The capital of the Veneto locale, Venice is an extraordinary city known for its waterways and houses of worship, which along with stunning view make it one of the most sentimental spots in Europe. During your stay it is worth visiting numerous museums and art galleries, as the city is the real cradle of Italian history and culture. The city is small, compact and ideal for exploring in just a few days, so don’t hesitate to see what this Italian gem has to offer!
St. Mark’s Basilica. Without a doubt, the most famous church in Venice. St. Mark’s Basilica was originally a private chapel of Doge, decorated with Byzantine ornaments, brought to the city after the fall of Constantinople. Golden mosaics cover the domes, and the walls set the characteristic tone for its interior, but you will also find treasures from other periods, especially those designed by Titian and Tintoretto, whose names are common throughout the city. Take your time to see the magnificent golden altar of the 12th century, the Palau de Oro, as well as the golden relics and icons in the treasury.
Piazza San Marco
Piazza San Marco, because Italians know that this is the largest square of the city and a place where everyone gathers, walks, drinks coffee, meets friends or guides, or just relax from all the channels and bridges. Thanks to its architecture on three sides, the square seems almost hidden from sight, despite all the crowds of tourists. To see this square you can go to its top or to the top of Torre dell’Orologio.
Grand Canal is the city’s main boulevard, connecting Piazza San Marco, Rialto Bridge and arrival points from the mainland. Albeit just four scaffolds cross its absolute length, stripped gondolas, called traghetti, move to and fro at a few focuses between these extensions. The Grand Canal was at one time the location for each one of the individuals who made a difference in Venice, so the royal residences of the apparent multitude of driving families open their exteriors of the Venetian Gothic and the early Renaissance to the water. So don’t think twice and take a trip down the canal to the vaporetto, which is not only the best way to see Venice, but also one of the most romantic nights in Venice.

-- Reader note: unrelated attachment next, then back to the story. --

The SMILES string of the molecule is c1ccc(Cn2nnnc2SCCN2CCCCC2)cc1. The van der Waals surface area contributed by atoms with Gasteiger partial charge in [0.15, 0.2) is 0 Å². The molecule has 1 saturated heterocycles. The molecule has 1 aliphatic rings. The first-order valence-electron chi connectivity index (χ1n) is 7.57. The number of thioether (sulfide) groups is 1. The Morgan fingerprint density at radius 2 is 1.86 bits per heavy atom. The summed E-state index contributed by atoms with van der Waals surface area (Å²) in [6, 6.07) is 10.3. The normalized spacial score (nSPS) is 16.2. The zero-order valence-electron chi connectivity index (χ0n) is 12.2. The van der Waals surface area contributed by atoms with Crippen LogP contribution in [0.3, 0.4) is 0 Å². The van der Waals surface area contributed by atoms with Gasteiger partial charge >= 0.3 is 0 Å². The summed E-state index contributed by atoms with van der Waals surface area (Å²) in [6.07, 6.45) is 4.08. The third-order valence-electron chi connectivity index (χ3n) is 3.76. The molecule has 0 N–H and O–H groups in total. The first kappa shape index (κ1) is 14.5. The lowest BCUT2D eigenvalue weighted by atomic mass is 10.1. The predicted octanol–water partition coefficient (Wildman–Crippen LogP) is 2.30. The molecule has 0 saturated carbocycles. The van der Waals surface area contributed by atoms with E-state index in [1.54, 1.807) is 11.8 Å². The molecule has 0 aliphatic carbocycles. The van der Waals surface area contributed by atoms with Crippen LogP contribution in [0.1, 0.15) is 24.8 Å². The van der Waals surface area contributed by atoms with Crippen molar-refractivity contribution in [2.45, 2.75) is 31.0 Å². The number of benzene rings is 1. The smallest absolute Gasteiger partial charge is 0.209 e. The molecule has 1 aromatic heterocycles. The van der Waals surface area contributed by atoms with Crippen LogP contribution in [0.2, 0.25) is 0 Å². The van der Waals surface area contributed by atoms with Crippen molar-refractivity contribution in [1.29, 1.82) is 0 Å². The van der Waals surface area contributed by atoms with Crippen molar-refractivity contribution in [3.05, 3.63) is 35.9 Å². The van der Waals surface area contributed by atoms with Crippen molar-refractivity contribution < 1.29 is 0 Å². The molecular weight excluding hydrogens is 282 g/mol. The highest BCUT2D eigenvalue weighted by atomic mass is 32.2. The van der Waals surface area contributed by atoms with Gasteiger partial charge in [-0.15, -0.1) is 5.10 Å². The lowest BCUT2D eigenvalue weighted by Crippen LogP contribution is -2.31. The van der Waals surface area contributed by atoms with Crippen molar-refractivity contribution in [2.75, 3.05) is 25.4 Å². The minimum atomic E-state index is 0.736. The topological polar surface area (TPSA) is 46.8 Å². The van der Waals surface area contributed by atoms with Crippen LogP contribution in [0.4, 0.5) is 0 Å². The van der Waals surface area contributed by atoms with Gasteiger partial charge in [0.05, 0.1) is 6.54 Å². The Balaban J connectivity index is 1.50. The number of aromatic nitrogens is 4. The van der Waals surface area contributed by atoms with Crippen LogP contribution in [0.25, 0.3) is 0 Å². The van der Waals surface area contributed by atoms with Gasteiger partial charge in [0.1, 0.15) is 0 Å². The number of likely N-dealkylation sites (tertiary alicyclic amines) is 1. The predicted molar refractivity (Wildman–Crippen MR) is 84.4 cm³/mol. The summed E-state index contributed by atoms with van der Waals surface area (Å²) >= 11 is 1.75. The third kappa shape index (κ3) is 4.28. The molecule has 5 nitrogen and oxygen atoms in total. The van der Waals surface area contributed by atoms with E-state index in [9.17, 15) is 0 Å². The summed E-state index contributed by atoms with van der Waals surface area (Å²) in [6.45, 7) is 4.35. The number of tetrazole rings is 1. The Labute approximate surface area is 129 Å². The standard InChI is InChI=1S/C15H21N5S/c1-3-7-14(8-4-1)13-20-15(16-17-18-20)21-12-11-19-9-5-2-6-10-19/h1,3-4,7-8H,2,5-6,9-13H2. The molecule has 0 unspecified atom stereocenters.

Rialto Bridge and San Polo Bridge
This charming bridge marks the place of the first settlement on the island, called Rivus Altoz. This stone arch, built in 1588, supports two busy streets and many stores. In addition to being the crossing point halfway along the canal, it is also a favorite place for tourists who take photos or take pictures and watch boats passing under the bridge. Nearby is the Church of San Bartolomeo with its magnificent altar; the Martyrdom of St. Bartholomew, and on the opposite end of the Rialto Bridge there is a lively food market busy with locals and visitors alike.
The size and architecture of the Doge Palace amaze visitors to Venice since ancient times. As soon as people enter the palace, their impression is even stronger when they see the Porta della Carta, a perfect example of Venetian Gothic at its height or when they climb the Rock of Dei Giganti and the Rock of D’Oro, just to enter what many consider the most beautiful room of the palace, the Sala del Collegio. The lines to enter this Venetian attraction are often long, but you can avoid this and see areas of the palace inaccessible to ordinary visitors by using the Skip the Line: a ticket and a tour of the Doge’s Palace.